He spoke, evidently to give her time to recover the sudden revulsion of feeling which his penetrating eye discovered had nearly overpowered her, and he succeeded; ere he ceased, that quivering of frame and lip had passed, and Isabella of Buchan again stood calm and firm, enabled to inquire all particulars of her child, and then join in the council held as to the best plan to be adopted with regard to the safety of the queen and her companions.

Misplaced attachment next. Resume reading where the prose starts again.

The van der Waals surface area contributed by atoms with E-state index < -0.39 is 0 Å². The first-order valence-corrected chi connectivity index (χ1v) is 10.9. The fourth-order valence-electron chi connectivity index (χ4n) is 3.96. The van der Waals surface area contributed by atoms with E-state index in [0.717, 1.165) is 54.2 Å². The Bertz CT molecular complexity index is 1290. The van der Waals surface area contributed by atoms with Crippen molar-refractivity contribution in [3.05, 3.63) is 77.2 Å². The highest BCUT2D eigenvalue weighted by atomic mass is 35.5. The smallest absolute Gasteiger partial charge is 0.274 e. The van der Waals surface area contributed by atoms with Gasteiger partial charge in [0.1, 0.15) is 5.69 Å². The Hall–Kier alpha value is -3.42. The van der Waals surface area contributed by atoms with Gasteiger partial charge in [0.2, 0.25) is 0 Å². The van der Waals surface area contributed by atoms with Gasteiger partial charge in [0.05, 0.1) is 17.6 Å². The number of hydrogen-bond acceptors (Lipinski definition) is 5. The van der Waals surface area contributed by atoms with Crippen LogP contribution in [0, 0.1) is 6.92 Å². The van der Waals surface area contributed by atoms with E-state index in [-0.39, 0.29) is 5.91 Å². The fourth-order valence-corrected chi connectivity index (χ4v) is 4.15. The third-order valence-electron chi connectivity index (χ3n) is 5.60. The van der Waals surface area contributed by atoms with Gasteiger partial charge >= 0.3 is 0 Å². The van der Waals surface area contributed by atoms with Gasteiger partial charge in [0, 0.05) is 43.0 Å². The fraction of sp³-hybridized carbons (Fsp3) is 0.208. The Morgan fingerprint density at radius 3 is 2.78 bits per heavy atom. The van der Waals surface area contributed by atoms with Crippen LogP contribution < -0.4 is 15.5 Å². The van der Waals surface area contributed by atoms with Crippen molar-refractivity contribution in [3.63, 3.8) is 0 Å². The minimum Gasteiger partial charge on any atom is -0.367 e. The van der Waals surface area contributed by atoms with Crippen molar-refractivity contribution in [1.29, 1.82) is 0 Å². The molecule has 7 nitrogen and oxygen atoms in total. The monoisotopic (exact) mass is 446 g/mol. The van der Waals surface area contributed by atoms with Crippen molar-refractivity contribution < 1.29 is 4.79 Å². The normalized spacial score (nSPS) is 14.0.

In Scone, it was evident, they could not remain, for already the towns and villages around, which had all declared for the Bruce, were hurrying in the greatest terror to humble themselves before Pembroke, and entreat his interference in their favor with his sovereign. There was little hope, even if Scone remained faithful to his interests, that she would be enabled to defend herself from the attacks of the English; and it would be equally certain, that if the wife of Bruce, and the wives and daughters of so many of his loyal followers remained within her walls, to obtain possession of their persons would become Pembroke's first object. It remained to decide whether they would accompany their sovereign to his mountain fastnesses and expose themselves to all the privations and hardships which would inevitably attend a wandering life, or that they should depart under a safe escort to Norway, whose monarch was friendly to the interests of Scotland. This latter scheme the king very strongly advised, representing in vivid colors the misery they might have to endure if they adhered to him; the continual danger of their falling into the hands of Edward, and even could they elude this, how was it possible their delicate frames, accustomed as they were to luxury and repose, could sustain the rude fare, the roofless homes, the continued wandering amid the crags and floods and deserts of the mountains. He spoke eloquently and feelingly, and there was a brief silence when he concluded. Margaret had thrown her arms round her husband, and buried her face on his bosom; her child clung to her father's knee, and laid her soft cheek caressingly by his. Isabella of Buchan, standing a little aloof, remained silent indeed, but no one who gazed on her could doubt her determination or believe she wavered. Agnes was standing in the same recess she had formerly occupied, but how different was the expression of her features. The arm of Nigel was twined round her, his head bent down to hers in deep and earnest commune; he was pleading against his own will and feelings it seemed, and though he strove to answer every argument, to persuade her it was far better she should seek safety in a foreign land, her determination more firmly expressed than could have been supposed from her yielding disposition, to abide with him, in weal or in woe, to share his wanderings, his home, be it roofless on the mountain, or within palace walls; that she was a Highland girl, accustomed to mountain paths and woody glens, nerved to hardship and toil—this determination, we say, contrary as it was to his eloquent pleadings, certainly afforded Nigel no pain, and might his beaming features be taken as reply, it was fraught with unmingled pleasure. In a much shorter time than we have taken to describe this, however, the queen had raised her head, and looking up in her husband's face with an expression of devotedness, which gave her countenance a charm it had never had before, fervently exclaimed—